Rethinking the Meaning of Success

Moving from ‘What We Have’ to ‘Who We Are’ and ‘How We Feel’

“He is a wise man who does not grieve for things which he has not, but rejoices for those which he has.”

― Epictetus


How do you define ‘success’? If you had to respond right now, without too much reflection, what would you say? 

If someone then asked you to think about your children or your aging parents. With either or both of them in mind, how would you now define ‘success’?

Would your answer be quite different? Mine would be. I default to professional / business measures of success when first asked. 

Upon reflection, my answer changes from a list of ‘what we have’ (external measures) to a list of ‘who we are’ and ‘how we feel’ (internal measures that involve feelings and relationships with others.)


The Immediate Response

When asked to define success, the first thoughts that come to mind include many of the following:

  1. Wealth (total financial assets)
  2. Fame / Popularity (likes, followers)
  3. Credentials (university affiliations, prior companies worked for)
  4. Job Title (founder/CEO, C-Level, or similar)
  5. Visible material possessions (esp. luxury ones such as 2nd homes, boats, sports cars, etc.)

(I acknowledge this may be biased due to my being raised with the male role model being a person who succeeds professionally and provides for the family.)


Why We Think This Way

Why do these professional markers of success typically come to mind first? Because they are:

  • Easily comparable
  • Have a scarcity attached to them
  • Are often mutually exclusive (i.e. meaning that generally two people can’t both have the same thing at the same time.)
  • We are encouraged from childhood to think about ‘what’ we want to be (external markers to compare ourselves to.) and/or
  • They are a signal about wealth (the most common societal marker of success.)


These Indicators of Success are More Pervasive Today

The digitization of our lives (online only products or physical products with online connections) has made it easier to measure behavior, track outcomes and rank things/people relative to each other. The gamification of many shared, online resources with public leaderboards or equivalent (i.e. top 10 lists or good/better/best) has increased status seeking, because now everyone can potentially showcase their status. 

Lots of what we do involves performing for others to gain status and approval. It’s really, really hard to avoid performing and seeking status in at least some aspects of your life or some of the time. At least that’s been my experience. 


The Considered Response

After being primed with ‘think about your children and/or aging parents’, the answer to defining success typically changes.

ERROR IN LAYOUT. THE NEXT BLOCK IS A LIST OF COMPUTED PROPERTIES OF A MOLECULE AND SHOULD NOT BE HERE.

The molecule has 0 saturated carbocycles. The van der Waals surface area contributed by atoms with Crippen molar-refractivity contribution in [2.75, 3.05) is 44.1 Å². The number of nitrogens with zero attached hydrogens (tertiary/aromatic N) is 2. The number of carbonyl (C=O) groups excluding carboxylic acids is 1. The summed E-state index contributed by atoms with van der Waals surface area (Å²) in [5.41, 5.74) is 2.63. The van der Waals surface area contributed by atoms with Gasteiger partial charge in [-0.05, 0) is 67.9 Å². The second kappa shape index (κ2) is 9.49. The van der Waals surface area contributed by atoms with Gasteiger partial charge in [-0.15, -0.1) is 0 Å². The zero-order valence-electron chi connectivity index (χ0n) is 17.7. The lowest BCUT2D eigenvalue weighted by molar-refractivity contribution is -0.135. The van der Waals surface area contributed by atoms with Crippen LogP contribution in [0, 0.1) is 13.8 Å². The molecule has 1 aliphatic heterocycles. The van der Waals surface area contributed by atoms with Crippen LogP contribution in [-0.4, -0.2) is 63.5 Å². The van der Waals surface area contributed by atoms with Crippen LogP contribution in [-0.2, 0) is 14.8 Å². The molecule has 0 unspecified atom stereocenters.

Here is my revised list:

  1. Good health (both physical and mental)
  2. Strong friendships (you only need a small number)
  3. A caring romantic partner
  4. Free time for hobbies and other meaningful activities beyond work
  5. Satisfaction with what we have (able to live comfortably) while avoid comparison with others

Money, fame, brand, and material possessions are low on this revised list. Undeniably, having more money helps increase life satisfaction by making it easier to achieve the above and/or outsource unpleasant tasks that take up time. But, money doesn’t matter that much if several of the items on the list above are not met. 


Pivoting from External Goals to Internal Identity

It is common to set goals in work and life (measurable targets) and then figure out what we need to do to achieve them. I support having goals and I realize goals are critical to every business venture. 

However, I keep learning and relearning that figuring out my desired identity is the more important first step for increasing satisfaction. Each of us have multiple identities at any given time that matter a lot to us across our work (e.g. teacher or coach), our relationships (e.g. loving partner), and our personal wellbeing (e.g. healthy person). With our desired identities set, we can then frame the activities we undertake as either supportive or detracting from our identity.

If we know who we want to be, we can take regular actions supporting that goal. And celebrate small wins, when we take steps that reinforce our identity. In addition, knowing who we are will ensure we are less disturbed by the status driven world around us filled with constant comparison, leaderboards, and the message that if you only try this or buy this you will feel better.

Aditya Dehejia

Adi’s experiences as a CFO and HR leader in start-up companies inspired him to start the CxO Leadership Accelerator. He saw firsthand the challenges in building a satisfying career, the importance of leaders in developing people, and the difficulty in building broad business acumen while excelling in your functional role. Prior to his operating career in start-ups, Adi held roles in a growth capital investment firm and in the corporate development and strategy department at a Fortune 500 company. Adi is an active volunteer mentor in the FirstRound Capital and TechStars networks as well as within his University alumni communities. Adi was born in India and immigrated to the US at age ten. He attended Princeton University (graduated with a degree in Politics) and the Stanford Graduate School of Business. He lives in the suburbs of New York City and has two adult sons and two lovable, crazy dogs.

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